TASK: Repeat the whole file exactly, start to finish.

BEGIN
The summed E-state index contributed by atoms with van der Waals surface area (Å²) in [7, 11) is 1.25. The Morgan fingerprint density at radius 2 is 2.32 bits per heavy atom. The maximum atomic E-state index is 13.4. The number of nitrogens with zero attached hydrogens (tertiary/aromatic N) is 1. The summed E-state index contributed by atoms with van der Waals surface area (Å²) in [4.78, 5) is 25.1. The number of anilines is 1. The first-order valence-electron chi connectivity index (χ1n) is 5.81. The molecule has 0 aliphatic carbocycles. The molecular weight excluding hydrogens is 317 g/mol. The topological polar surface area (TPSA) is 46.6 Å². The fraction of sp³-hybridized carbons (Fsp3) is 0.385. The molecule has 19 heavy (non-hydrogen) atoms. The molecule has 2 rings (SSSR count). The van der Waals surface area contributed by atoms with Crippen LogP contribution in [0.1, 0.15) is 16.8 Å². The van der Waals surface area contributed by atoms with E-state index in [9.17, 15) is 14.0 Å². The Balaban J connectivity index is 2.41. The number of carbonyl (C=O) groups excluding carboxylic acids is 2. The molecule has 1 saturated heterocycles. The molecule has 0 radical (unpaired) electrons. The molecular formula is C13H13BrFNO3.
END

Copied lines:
The summed E-state index contributed by atoms with van der Waals surface area (Å²) in [7, 11) is 1.25. The Morgan fingerprint density at radius 2 is 2.32 bits per heavy atom. The maximum atomic E-state index is 13.4. The number of nitrogens with zero attached hydrogens (tertiary/aromatic N) is 1. The summed E-state index contributed by atoms with van der Waals surface area (Å²) in [4.78, 5) is 25.1. The number of anilines is 1. The first-order valence-electron chi connectivity index (χ1n) is 5.81. The molecule has 0 aliphatic carbocycles. The molecular weight excluding hydrogens is 317 g/mol. The topological polar surface area (TPSA) is 46.6 Å². The fraction of sp³-hybridized carbons (Fsp3) is 0.385. The molecule has 19 heavy (non-hydrogen) atoms. The molecule has 2 rings (SSSR count). The van der Waals surface area contributed by atoms with Crippen LogP contribution in [0.1, 0.15) is 16.8 Å². The van der Waals surface area contributed by atoms with E-state index in [9.17, 15) is 14.0 Å². The Balaban J connectivity index is 2.41. The number of carbonyl (C=O) groups excluding carboxylic acids is 2. The molecule has 1 saturated heterocycles. The molecule has 0 radical (unpaired) electrons. The molecular formula is C13H13BrFNO3.